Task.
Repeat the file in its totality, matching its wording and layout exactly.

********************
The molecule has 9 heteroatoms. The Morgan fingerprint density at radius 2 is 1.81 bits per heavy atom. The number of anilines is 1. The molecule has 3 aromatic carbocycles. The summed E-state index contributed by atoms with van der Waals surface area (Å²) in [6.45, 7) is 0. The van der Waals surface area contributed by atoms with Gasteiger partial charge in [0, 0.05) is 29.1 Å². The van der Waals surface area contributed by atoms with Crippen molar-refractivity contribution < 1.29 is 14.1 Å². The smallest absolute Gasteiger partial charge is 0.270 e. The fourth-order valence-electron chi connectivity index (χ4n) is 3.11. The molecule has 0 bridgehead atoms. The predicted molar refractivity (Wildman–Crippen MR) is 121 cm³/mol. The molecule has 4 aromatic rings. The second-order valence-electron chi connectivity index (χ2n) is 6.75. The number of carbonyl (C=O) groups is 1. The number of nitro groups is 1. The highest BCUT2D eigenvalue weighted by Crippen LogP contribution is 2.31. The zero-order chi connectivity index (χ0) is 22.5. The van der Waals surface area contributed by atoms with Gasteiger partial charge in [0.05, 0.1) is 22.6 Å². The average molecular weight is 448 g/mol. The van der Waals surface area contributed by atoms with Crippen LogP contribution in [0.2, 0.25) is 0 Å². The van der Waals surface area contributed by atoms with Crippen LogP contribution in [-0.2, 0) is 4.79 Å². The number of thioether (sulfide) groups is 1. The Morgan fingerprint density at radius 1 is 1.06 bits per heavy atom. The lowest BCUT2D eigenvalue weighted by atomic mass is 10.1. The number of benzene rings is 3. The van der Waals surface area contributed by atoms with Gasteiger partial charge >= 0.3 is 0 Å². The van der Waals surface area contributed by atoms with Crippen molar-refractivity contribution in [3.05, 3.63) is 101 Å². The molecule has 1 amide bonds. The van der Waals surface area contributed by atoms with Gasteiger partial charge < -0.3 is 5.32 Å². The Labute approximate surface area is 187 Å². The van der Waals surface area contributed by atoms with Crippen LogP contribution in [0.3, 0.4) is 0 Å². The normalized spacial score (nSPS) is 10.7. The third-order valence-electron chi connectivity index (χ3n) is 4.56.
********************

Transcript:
The molecule has 9 heteroatoms. The Morgan fingerprint density at radius 2 is 1.81 bits per heavy atom. The number of anilines is 1. The molecule has 3 aromatic carbocycles. The summed E-state index contributed by atoms with van der Waals surface area (Å²) in [6.45, 7) is 0. The van der Waals surface area contributed by atoms with Gasteiger partial charge in [0, 0.05) is 29.1 Å². The van der Waals surface area contributed by atoms with Crippen molar-refractivity contribution < 1.29 is 14.1 Å². The smallest absolute Gasteiger partial charge is 0.270 e. The fourth-order valence-electron chi connectivity index (χ4n) is 3.11. The molecule has 0 bridgehead atoms. The predicted molar refractivity (Wildman–Crippen MR) is 121 cm³/mol. The molecule has 4 aromatic rings. The second-order valence-electron chi connectivity index (χ2n) is 6.75. The number of carbonyl (C=O) groups is 1. The number of nitro groups is 1. The highest BCUT2D eigenvalue weighted by Crippen LogP contribution is 2.31. The zero-order chi connectivity index (χ0) is 22.5. The van der Waals surface area contributed by atoms with Gasteiger partial charge in [0.05, 0.1) is 22.6 Å². The average molecular weight is 448 g/mol. The van der Waals surface area contributed by atoms with Crippen LogP contribution in [0.2, 0.25) is 0 Å². The van der Waals surface area contributed by atoms with Crippen LogP contribution in [-0.2, 0) is 4.79 Å². The number of thioether (sulfide) groups is 1. The Morgan fingerprint density at radius 1 is 1.06 bits per heavy atom. The lowest BCUT2D eigenvalue weighted by atomic mass is 10.1. The number of benzene rings is 3. The van der Waals surface area contributed by atoms with Gasteiger partial charge >= 0.3 is 0 Å². The van der Waals surface area contributed by atoms with Crippen molar-refractivity contribution in [3.05, 3.63) is 101 Å². The molecule has 1 amide bonds. The van der Waals surface area contributed by atoms with Gasteiger partial charge < -0.3 is 5.32 Å². The Labute approximate surface area is 187 Å². The van der Waals surface area contributed by atoms with Crippen LogP contribution in [0.3, 0.4) is 0 Å². The normalized spacial score (nSPS) is 10.7. The third-order valence-electron chi connectivity index (χ3n) is 4.56.